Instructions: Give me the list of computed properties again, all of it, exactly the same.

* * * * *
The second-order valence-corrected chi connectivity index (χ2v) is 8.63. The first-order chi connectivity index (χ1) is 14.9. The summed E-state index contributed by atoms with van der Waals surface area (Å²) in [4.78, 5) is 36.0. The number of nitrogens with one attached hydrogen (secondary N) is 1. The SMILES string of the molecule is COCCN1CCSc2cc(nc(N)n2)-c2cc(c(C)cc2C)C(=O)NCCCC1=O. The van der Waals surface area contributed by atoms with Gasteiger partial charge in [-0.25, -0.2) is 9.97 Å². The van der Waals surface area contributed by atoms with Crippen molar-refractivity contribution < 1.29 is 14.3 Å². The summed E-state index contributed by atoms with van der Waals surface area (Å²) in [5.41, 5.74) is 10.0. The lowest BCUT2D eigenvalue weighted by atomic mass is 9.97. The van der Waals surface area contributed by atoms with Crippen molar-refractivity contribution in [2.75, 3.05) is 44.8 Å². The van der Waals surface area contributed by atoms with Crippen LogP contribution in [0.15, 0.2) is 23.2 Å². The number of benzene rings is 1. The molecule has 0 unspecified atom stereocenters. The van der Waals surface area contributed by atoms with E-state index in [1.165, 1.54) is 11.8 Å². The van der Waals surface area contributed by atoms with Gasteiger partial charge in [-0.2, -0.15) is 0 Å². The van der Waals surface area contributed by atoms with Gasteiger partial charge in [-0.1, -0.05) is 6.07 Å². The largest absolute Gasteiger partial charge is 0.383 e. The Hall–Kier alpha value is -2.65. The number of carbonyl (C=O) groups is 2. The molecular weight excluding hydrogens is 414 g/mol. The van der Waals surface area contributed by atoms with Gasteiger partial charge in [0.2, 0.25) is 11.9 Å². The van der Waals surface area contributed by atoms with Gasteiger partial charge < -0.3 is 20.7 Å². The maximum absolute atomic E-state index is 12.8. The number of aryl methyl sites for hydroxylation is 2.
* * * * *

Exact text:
The second-order valence-corrected chi connectivity index (χ2v) is 8.63. The first-order chi connectivity index (χ1) is 14.9. The summed E-state index contributed by atoms with van der Waals surface area (Å²) in [4.78, 5) is 36.0. The number of nitrogens with one attached hydrogen (secondary N) is 1. The SMILES string of the molecule is COCCN1CCSc2cc(nc(N)n2)-c2cc(c(C)cc2C)C(=O)NCCCC1=O. The van der Waals surface area contributed by atoms with Gasteiger partial charge in [-0.25, -0.2) is 9.97 Å². The van der Waals surface area contributed by atoms with Crippen molar-refractivity contribution < 1.29 is 14.3 Å². The summed E-state index contributed by atoms with van der Waals surface area (Å²) in [5.41, 5.74) is 10.0. The lowest BCUT2D eigenvalue weighted by atomic mass is 9.97. The van der Waals surface area contributed by atoms with Crippen molar-refractivity contribution in [2.75, 3.05) is 44.8 Å². The van der Waals surface area contributed by atoms with Crippen LogP contribution in [0.15, 0.2) is 23.2 Å². The number of benzene rings is 1. The molecule has 0 unspecified atom stereocenters. The van der Waals surface area contributed by atoms with E-state index in [1.165, 1.54) is 11.8 Å². The van der Waals surface area contributed by atoms with Gasteiger partial charge in [-0.2, -0.15) is 0 Å². The van der Waals surface area contributed by atoms with Gasteiger partial charge in [-0.1, -0.05) is 6.07 Å². The largest absolute Gasteiger partial charge is 0.383 e. The Hall–Kier alpha value is -2.65. The number of carbonyl (C=O) groups is 2. The molecular weight excluding hydrogens is 414 g/mol. The van der Waals surface area contributed by atoms with Gasteiger partial charge in [0.2, 0.25) is 11.9 Å². The van der Waals surface area contributed by atoms with Gasteiger partial charge < -0.3 is 20.7 Å². The maximum absolute atomic E-state index is 12.8. The number of aryl methyl sites for hydroxylation is 2.